In Policy Options:

Former prime minister Brian Mulroney recently called for a government white paper on immigration to support the Century Initiative’s advocacy in favour of a Canada of 100 million people by 2100. Immigration is seen as the most likely way to address Canada’s aging population and ensure there are a sufficient number of working adults to pay for increased health care and other costs of seniors, with calls for more than 80 per cent of Canada’s population growth to be due to immigration.

In many ways, this has parallels with the Royal Commission on the Economic Union and Development Prospects for Canada initiated under a Liberal government in the early 1980s that paved the way for the Canada-U.S. free trade agreement under the Conservative Mulroney government.

While a comprehensive and independent look at our immigration policies and programs is merited, any such review should take a critical look at Canada’s current and future needs, what fundamental questions need to be asked and the realities of what an increase would entail across Canadian society.

In the short term, we need to consider what the experience of past economic downturns tells us about immigrant economic outcomes. Statistics Canada’s Feng Hou gave a presentation in January of this year regarding the labour market outcomes during the COVID-19 lockdown and recovery. That presentation pointed out that following the 1990-91 recession, many recent immigrants were unemployed and under-employed, leading to criticism that Canada was overselling immigration. In contrast, immigrants arriving around the time of the 2008-9 recession were largely unscathed. It is too early to tell whether immigrant outcomes will resemble the deep and prolonged impact of 1990-91 or the minimal impact of 2008-9.

However, given what we know about which sectors (hospitality, travel, retail) and which groups (women, immigrants and visible minorities) have been most affected during COVID-19, how confident should we be that these sectors and groups will bounce back quickly? Will increased immigration exacerbate the difficulties these sectors and groups face? How likely is increased immigration to result in improved working conditions and equality for those we now recognize as “essential workers?”

In the longer term, it is striking the relative lack of attention regarding what sectors and workers are more likely to be vulnerable to automation, artificial intelligence (AI) and remote work, particularly in the context of setting a target some 80 years from now. Will professionals such as accountants, lawyers and other white-collar occupations become increasingly replaced in whole or in part? Will increased automation and AI result in “creative destruction” and new industry and job creation, or a further hollowing out of manufacturing? Will improved remote working technology lead to more offshoring and reduce the interest of moving and immigrating?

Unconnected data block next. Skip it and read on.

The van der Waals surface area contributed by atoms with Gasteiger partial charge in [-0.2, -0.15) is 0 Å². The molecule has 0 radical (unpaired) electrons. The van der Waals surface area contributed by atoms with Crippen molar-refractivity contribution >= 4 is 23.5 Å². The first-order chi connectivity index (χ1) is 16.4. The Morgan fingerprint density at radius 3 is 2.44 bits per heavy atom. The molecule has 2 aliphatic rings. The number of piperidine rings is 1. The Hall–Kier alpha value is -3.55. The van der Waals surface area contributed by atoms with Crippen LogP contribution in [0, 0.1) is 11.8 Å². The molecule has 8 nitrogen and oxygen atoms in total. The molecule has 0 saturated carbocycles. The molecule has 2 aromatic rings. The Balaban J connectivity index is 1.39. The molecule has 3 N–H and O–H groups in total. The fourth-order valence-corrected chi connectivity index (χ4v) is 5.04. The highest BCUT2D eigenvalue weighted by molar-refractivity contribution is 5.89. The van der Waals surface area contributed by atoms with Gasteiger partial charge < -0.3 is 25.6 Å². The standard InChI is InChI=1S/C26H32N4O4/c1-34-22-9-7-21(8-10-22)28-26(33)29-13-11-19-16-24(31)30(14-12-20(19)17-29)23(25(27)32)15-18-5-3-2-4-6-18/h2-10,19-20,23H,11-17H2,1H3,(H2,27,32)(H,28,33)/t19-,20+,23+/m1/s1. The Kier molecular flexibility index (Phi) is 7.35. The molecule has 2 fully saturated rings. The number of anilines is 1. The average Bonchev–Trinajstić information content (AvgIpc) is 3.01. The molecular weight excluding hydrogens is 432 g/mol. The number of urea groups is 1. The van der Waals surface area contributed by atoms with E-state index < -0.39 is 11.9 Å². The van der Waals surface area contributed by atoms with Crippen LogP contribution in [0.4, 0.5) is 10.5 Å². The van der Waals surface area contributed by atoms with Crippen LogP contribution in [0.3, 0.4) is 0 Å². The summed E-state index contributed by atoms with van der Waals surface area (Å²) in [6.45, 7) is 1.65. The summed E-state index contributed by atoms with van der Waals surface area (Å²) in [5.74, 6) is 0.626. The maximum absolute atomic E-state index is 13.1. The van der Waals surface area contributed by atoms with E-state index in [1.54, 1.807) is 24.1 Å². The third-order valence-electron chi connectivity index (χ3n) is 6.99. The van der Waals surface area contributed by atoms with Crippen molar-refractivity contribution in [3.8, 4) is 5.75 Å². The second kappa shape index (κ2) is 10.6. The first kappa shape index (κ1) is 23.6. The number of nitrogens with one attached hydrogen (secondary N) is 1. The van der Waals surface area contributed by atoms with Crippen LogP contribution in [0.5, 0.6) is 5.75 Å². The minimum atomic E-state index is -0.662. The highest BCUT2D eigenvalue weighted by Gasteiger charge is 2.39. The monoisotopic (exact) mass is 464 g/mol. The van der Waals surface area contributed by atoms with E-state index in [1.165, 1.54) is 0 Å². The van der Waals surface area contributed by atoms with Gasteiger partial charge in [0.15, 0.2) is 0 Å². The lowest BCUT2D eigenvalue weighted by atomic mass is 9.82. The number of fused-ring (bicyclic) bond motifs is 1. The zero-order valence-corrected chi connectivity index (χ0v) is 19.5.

Only 8.7 per cent of recent immigrants settle outside our major urban areas. How realistic is the call for more immigrants to settle outside our major cities and urban areas? While the Provincial Nominee Program has had some success as have the various pilots (e.g., Atlantic, Northern and Remote), most new immigrants tend to settle in the larger provinces and urban centres. Government efforts to encourage immigration to francophone communities in English Canada continue to fall short of targets.

There are a number of other medium- and longer-term issues that will need to be addressed to successfully manage such growth.

To start, will governments invest in the public and private infrastructure needed to accommodate such growth, ranging from roads, transit, housing, health care, utilities and parks? Doug Saunders, in Maximum Canada, makes the convincing case that large-scale immigration requires these investments, along with other measures such as zoning to increase population density. However, experience to date suggests that Canadian governments have not done so, hampering growth and quality of life.

Canada already has difficulties meeting its climate change commitments. How likely is it that Canada will be able to do so with a significant increase in population creating further urban sprawl? Even if Canada manages to reduce emissions on a per-capita basis, a larger population will mean an overall increase in carbon emissions.

Will the general consensus among provincial governments in favour of more immigration increasingly confront the reality of Quebec’s reduced percentage of the Canadian population and the consequent increasing imbalance between population and representation in our various political and judicial institutions? How will Indigenous peoples, the fastest-growing group in Canada, perceive increased immigration, compared to addressing their socioeconomic and political issues?